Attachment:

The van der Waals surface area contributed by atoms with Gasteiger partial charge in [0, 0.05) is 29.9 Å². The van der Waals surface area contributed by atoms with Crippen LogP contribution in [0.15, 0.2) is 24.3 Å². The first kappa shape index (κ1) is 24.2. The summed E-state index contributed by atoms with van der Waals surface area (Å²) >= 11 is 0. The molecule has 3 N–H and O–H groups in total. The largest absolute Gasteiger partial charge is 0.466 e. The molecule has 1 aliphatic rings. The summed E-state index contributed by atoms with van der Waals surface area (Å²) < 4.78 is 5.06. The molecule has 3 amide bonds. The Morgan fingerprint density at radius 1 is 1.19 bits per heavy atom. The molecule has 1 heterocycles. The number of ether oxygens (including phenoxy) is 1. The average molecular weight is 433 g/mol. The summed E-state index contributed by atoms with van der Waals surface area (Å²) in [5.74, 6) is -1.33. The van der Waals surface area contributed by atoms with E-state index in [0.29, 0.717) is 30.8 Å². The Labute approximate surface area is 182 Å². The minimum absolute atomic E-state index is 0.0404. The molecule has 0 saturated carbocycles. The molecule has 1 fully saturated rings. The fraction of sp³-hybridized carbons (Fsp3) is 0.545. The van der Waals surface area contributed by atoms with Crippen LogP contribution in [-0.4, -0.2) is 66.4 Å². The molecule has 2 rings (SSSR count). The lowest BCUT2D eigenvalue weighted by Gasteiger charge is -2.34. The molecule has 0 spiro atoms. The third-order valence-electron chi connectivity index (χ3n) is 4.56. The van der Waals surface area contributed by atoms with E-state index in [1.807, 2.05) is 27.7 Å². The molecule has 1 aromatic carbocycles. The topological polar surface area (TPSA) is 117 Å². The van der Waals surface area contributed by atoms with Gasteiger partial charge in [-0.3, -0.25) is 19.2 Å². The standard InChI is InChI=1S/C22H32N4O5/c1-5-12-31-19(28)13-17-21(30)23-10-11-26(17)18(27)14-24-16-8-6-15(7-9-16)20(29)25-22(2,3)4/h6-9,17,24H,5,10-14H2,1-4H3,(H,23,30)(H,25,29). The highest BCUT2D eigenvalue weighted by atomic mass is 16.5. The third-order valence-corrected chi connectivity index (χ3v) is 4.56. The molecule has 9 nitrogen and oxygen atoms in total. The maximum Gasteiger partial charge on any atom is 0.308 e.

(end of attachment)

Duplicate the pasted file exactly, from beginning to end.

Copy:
The van der Waals surface area contributed by atoms with Gasteiger partial charge in [0, 0.05) is 29.9 Å². The van der Waals surface area contributed by atoms with Crippen LogP contribution in [0.15, 0.2) is 24.3 Å². The first kappa shape index (κ1) is 24.2. The summed E-state index contributed by atoms with van der Waals surface area (Å²) >= 11 is 0. The molecule has 3 N–H and O–H groups in total. The largest absolute Gasteiger partial charge is 0.466 e. The molecule has 1 aliphatic rings. The summed E-state index contributed by atoms with van der Waals surface area (Å²) < 4.78 is 5.06. The molecule has 3 amide bonds. The Morgan fingerprint density at radius 1 is 1.19 bits per heavy atom. The molecule has 1 heterocycles. The number of ether oxygens (including phenoxy) is 1. The average molecular weight is 433 g/mol. The summed E-state index contributed by atoms with van der Waals surface area (Å²) in [5.74, 6) is -1.33. The van der Waals surface area contributed by atoms with E-state index in [0.29, 0.717) is 30.8 Å². The Labute approximate surface area is 182 Å². The minimum absolute atomic E-state index is 0.0404. The molecule has 0 saturated carbocycles. The molecule has 1 fully saturated rings. The fraction of sp³-hybridized carbons (Fsp3) is 0.545. The van der Waals surface area contributed by atoms with Crippen LogP contribution in [-0.4, -0.2) is 66.4 Å². The molecule has 2 rings (SSSR count). The lowest BCUT2D eigenvalue weighted by Gasteiger charge is -2.34. The molecule has 0 spiro atoms. The third-order valence-electron chi connectivity index (χ3n) is 4.56. The van der Waals surface area contributed by atoms with E-state index in [1.807, 2.05) is 27.7 Å². The molecule has 1 aromatic carbocycles. The topological polar surface area (TPSA) is 117 Å². The van der Waals surface area contributed by atoms with Gasteiger partial charge in [-0.3, -0.25) is 19.2 Å². The standard InChI is InChI=1S/C22H32N4O5/c1-5-12-31-19(28)13-17-21(30)23-10-11-26(17)18(27)14-24-16-8-6-15(7-9-16)20(29)25-22(2,3)4/h6-9,17,24H,5,10-14H2,1-4H3,(H,23,30)(H,25,29). The highest BCUT2D eigenvalue weighted by atomic mass is 16.5. The third-order valence-corrected chi connectivity index (χ3v) is 4.56. The molecule has 9 nitrogen and oxygen atoms in total. The maximum Gasteiger partial charge on any atom is 0.308 e.